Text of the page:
For the week of December 5, 2011 – Vol. 9, Issue 49
>> Austin Mortgage Market Update
QUOTE OF THE WEEK…“Motivation is the art of getting people to do what you want them to do because they want to do it.”–Dwight D. Eisenhower
INFO THAT HITS US WHERE WE LIVE…Enough people were motivated to buy new homes in October to push monthly sales up 1.3% to a 307,000 annual rate. Even better, the motivation was strong enough to send the median price to $212,300, UP 4% over a year ago. Going forward, what should motivate everyone is that the supply of new homes fell to 6.3 months. Nonetheless, new home sales need to get to an annual rate around 950,000 and some observers say that will take another few years.
Housing market pessimists had to be really disappointed by October’s Pending Home Sales. This measure of signed contracts for existing home sales that have not yet closed was UP 10.4% for the month and is 9.2% higher than it was a year ago. This bodes well for existing home sales a few months out. Additional home price data went in opposite directions. The Case-Shiller home price index in the 20 largest metros was down 0.6% in September, but the FHFA index registered a 0.9% price increase for homes financed with conforming mortgages.
BUSINESS TIP OF THE WEEK…A great thought this time of year: give generously without expecting anything in return–it will pay off in the long run.
>> Review of Last Week
YO-YO MARKETS…That’s how one chief investment officer described what’s been happening on Wall Street. The worst ever Thanksgiving week for stocks was followed by the S&P 500’s biggest weekly gain since March 2009, the Dow’s largest weekly gain since July 2009 and a seriously strong upturn for the Nasdaq. The bulls got back in control starting with some reassuring news for Europe. The Fed and five other central banks agreed to lower the cost of borrowing dollars for foreign banks. This doesn’t solve fiscal problems for the Europeans, but it does keep the money flowing to buy them more time.
Decent economic data kept the bulls on their charge. In addition to the housing news, sales for the first full weekend of holiday shopping were UP 16.4% over last year according to the National Retail Federation. ComScore reported Black Friday online sales were up 26% from last year. Then Friday’s November Employment Report showed 120,000 new jobs, plus revisions to October and November added another 72,000 payrolls. The unemployment rate dropped to 8.6%, but this was due to a decrease in the labor force of 315,000. There was also concern over the 0.1% drop in average hourly earnings.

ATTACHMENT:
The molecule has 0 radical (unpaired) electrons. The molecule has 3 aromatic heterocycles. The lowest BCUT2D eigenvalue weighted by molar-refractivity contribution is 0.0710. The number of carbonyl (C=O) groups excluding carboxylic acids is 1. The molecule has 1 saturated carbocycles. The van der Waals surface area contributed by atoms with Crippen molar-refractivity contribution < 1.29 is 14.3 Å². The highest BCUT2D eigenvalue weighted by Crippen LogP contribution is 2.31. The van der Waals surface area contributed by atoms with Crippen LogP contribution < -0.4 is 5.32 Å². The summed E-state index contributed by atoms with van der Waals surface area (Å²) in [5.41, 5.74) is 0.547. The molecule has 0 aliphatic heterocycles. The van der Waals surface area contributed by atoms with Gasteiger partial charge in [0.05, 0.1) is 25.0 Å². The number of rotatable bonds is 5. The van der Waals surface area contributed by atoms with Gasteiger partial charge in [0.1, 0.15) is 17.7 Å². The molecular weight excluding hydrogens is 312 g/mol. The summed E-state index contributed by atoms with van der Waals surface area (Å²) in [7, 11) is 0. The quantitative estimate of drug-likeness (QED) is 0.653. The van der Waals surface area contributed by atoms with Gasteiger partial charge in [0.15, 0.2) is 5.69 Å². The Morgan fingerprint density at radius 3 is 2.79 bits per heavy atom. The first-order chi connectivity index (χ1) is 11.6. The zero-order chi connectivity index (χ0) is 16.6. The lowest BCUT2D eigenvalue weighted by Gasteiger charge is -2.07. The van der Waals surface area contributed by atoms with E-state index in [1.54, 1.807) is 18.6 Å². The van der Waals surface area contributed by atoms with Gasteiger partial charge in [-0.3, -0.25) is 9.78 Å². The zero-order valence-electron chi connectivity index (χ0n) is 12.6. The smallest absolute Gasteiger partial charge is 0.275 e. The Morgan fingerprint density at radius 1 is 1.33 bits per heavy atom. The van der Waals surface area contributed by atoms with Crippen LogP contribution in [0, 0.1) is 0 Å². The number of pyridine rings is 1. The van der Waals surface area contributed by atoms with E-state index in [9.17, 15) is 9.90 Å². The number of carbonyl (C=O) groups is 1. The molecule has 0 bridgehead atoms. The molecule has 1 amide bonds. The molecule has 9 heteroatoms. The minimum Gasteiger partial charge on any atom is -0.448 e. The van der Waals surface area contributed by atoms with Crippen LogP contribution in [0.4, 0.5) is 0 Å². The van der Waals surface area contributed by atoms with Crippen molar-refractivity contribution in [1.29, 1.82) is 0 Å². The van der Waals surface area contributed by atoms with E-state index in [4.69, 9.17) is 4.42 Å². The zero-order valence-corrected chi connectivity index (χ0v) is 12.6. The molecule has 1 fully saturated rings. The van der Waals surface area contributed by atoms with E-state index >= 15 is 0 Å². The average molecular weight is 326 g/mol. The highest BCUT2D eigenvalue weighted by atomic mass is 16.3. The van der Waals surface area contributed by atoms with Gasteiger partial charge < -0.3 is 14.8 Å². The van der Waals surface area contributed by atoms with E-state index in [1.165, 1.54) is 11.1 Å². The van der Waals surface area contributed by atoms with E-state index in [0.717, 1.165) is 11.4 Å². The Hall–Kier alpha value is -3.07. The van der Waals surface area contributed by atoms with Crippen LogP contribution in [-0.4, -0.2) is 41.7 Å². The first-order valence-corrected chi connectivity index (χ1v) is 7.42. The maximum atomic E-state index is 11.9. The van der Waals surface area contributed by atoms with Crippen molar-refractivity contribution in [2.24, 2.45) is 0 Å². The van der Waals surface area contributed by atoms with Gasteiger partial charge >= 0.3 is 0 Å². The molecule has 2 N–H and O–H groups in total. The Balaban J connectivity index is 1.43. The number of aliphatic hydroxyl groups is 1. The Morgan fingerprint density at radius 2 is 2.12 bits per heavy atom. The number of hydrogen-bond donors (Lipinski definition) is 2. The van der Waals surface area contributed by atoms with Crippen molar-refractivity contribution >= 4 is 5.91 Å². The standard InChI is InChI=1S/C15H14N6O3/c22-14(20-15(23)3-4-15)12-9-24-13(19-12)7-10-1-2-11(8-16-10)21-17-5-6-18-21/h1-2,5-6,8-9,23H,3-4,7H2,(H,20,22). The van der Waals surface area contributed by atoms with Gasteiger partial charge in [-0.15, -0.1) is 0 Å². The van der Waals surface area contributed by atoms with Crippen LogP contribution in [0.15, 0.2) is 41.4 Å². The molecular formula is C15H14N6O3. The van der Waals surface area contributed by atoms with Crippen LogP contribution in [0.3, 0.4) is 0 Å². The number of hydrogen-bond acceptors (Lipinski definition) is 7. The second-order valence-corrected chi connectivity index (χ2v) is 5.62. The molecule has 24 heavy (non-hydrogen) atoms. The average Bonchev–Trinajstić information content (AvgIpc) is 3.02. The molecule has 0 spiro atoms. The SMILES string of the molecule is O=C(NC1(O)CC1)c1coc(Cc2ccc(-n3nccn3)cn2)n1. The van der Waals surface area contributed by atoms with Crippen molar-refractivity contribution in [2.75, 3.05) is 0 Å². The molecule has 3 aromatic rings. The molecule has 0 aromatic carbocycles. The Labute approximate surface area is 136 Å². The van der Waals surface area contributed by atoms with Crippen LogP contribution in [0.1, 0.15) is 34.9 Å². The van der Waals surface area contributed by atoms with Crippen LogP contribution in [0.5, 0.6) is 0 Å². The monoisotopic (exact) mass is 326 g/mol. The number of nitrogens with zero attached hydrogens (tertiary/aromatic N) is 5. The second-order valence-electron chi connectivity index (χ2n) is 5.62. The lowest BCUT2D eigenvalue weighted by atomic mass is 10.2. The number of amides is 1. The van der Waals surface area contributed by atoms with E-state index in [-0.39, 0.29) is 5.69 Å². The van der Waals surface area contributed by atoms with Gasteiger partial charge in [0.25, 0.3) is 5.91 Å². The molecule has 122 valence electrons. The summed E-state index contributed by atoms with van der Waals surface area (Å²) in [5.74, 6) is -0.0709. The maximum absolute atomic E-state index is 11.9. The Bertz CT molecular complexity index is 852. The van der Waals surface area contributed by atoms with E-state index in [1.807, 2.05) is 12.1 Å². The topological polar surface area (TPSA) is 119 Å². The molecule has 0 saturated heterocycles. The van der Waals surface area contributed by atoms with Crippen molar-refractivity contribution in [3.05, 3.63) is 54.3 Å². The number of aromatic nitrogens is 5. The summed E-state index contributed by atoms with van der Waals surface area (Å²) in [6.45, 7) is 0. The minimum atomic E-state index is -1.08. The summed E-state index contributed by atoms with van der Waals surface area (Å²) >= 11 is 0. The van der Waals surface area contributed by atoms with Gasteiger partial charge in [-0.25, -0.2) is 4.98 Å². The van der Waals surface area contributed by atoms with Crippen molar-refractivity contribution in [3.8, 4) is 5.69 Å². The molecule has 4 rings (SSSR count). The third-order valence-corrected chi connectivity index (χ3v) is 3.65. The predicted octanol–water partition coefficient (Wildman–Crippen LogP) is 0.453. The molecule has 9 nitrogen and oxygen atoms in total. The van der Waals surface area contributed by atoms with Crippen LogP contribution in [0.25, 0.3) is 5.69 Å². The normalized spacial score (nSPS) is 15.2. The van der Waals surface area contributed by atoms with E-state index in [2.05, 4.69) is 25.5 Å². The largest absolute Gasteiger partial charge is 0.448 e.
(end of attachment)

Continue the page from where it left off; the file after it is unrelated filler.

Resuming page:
For the week, the Dow ended UP 7%, at 12019; the S&P 500 went UP 7.4%, to 1244; and the Nasdaq was UP 7.6%, to 2627.
Stocks were surging, so bonds should have tanked if things had gone by the book. But these days, not many things financial follow a predictable course. Bond performance was actually mixed, which turned out well for the FNMA 3.5% bond we watch. It ended the week up .86, to $102.06. According to Freddie Mac’s weekly survey, national average mortgage rates remained at or near record lows for the fifth week in a row.
DID YOU KNOW?… The Trade Balance reported this week is the country’s exports, minus imports. It is the largest component of our balance of payments.
>> This Week’s Forecast
LIGHT ON THE NEWS… This week won’t have much in the way of economic data, but it’s good to keep a watch on ISM Services, as that sector provides the vast majority of our jobs. This index is expected to be up a bit for November and still expanding. The Trade Balance is forecast to show a slightly higher deficit for October, while University of Michigan Consumer Sentiment should also stay near previous levels.
>> The Week’s Economic Indicator Calendar
Weaker than expected economic data tends to send bond prices up and interest rates down, while positive data points to lower bond prices and rising loan rates.
Economic Calendar for the Week of Dec 5 – Dec 9
>> Federal Reserve Watch
Forecasting Federal Reserve policy changes in coming months…Economists see no change coming in the Fed Funds Rate well into next year. Of course, inflation will have to be watched. Note: In the lower chart, a 1% probability of change is a 99% certainty the rate will stay the same.
Current Fed Funds Rate: 0%–0.25%
Probability of change from current policy: